BCA-N: You do Not Escape Making
The collaborative element of the Border Encyclopedia is more about compiling and playing with the BCA-N than with filling in the BCA-I. Even though the walk can be conducted in a group, it remains a personal matter to complete the strips and thus document the border experience. But once the BCA-I has been used and filled in, the strips are only a part of the many parts of the BCA-N. As a border crosser, you and your completed strips become a part of a larger collection on which someone else continues to build. Because even if you have performed a BCA yourself, it is not possible to print or download a map without actively participating in – and using the – BCA-N. The Border Encyclopedia asks for an active and productive attitude in which you take part in the making of the many maps on which the BCA’s and the border experiences are based.
In the end, Border Encyclopedia is nothing more than a method: To perform BCA’s, to document the border crossings and to compare them accordingly. The project explains, helps and guides the border crosser through the fieldwork and allows navigation in an archive of border experiences. Consequently, the BCA’s need to be walked, the BCA-I needs to be drawn and the navigation asks for some wandering around in the BCA-N. As such, the project needs to be made, it needs to be performed. The Border Encyclopedia dares to take it even one step further and relates its quality and value extensively to the amount of performativity. The more BCA-I’s filled in and the more navigation is performed on the BCA-N, the more actively the method is used, the more the Border Encyclopedia increases in value. Both during the development of the project and now, when the Encyclopedia is on its feet.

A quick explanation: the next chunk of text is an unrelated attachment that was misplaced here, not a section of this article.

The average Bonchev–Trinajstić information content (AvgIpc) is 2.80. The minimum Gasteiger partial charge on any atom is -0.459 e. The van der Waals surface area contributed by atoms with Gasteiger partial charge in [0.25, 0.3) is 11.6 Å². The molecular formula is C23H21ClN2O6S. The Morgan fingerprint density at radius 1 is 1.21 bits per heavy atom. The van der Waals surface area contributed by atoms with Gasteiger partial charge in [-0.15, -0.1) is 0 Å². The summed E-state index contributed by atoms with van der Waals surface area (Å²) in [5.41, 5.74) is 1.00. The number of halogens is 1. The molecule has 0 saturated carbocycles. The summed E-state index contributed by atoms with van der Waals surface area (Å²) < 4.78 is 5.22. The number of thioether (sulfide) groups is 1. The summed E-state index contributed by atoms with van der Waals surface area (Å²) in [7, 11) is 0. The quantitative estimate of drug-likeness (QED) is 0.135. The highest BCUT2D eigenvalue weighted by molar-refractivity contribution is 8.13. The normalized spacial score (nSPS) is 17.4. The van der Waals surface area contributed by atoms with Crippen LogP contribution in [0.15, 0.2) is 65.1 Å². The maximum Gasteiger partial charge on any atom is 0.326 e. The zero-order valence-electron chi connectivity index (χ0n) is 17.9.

- Opening up artistic research as a making process allows (and even forces) audiences to participate. The making becomes divisible not only by accurately describing it but by opening it up to the audience to continue and contribute to the artistic research results. But making and letting the audience be part of both the research process and the artistic research output is a challenging pushing and shoving. The artist in the artistic researcher finds it difficult to let go of an artistic and autonomous product. But it cannot be otherwise. In order to find out more about the research, it is essential to share and (co-)step into the creative collaborative process. Only in this way it is possible to convey knowledge and findings contained in the project. After all, the academic in the artistic researcher strives to convey the methodology in the best and most transparent way.
In addition, the creative process brings thinking and feeling together.1Richard Sennett, The Craftsman, 7. Thinking and reflecting on the border in the BCA-N on the one hand and searching for the border locally by making use of the BCA-I on the other, is interwoven in the Border Encyclopedia. The studios have facilitated the sharing of unfinished work and pushed us to collaborate. The Border Encyclopedia allows to see knowledge beyond the map and the traditional thinking about borders. It is the ‘lived intelligence’ of the border attuned to the actual ‘circumstances’ of life around the border.2Richard Sennett, The Craftsman, 199-205.
Admittedly, it is not entirely clear and certainly not a conscious strategy from the beginning of the project. But as soon as we were able to perceive the collaborative and performative nature of both the process and certainly the Border Encyclopedia itself, we supported and further exploited this artistic research quality.
Richard Sennett, The Craftsman, 7.
Richard Sennett, The Craftsman, 199-205.